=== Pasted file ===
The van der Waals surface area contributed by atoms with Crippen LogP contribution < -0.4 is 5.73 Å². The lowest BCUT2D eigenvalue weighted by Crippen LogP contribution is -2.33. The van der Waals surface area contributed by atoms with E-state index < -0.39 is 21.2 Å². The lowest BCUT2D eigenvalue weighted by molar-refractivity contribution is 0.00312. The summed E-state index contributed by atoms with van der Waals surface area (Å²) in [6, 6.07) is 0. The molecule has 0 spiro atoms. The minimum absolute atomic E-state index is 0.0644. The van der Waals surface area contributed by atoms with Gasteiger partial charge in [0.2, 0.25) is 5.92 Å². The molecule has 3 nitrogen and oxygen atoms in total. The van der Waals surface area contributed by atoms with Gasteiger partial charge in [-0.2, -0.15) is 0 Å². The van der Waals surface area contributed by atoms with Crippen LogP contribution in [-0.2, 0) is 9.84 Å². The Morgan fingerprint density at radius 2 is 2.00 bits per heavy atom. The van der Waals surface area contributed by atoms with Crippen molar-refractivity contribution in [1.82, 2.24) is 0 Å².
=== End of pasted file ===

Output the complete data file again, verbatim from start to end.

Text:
The van der Waals surface area contributed by atoms with Crippen LogP contribution < -0.4 is 5.73 Å². The lowest BCUT2D eigenvalue weighted by Crippen LogP contribution is -2.33. The van der Waals surface area contributed by atoms with E-state index < -0.39 is 21.2 Å². The lowest BCUT2D eigenvalue weighted by molar-refractivity contribution is 0.00312. The summed E-state index contributed by atoms with van der Waals surface area (Å²) in [6, 6.07) is 0. The molecule has 0 spiro atoms. The minimum absolute atomic E-state index is 0.0644. The van der Waals surface area contributed by atoms with Gasteiger partial charge in [0.2, 0.25) is 5.92 Å². The molecule has 3 nitrogen and oxygen atoms in total. The van der Waals surface area contributed by atoms with Gasteiger partial charge in [-0.2, -0.15) is 0 Å². The van der Waals surface area contributed by atoms with Crippen LogP contribution in [-0.2, 0) is 9.84 Å². The Morgan fingerprint density at radius 2 is 2.00 bits per heavy atom. The van der Waals surface area contributed by atoms with Crippen molar-refractivity contribution in [1.82, 2.24) is 0 Å².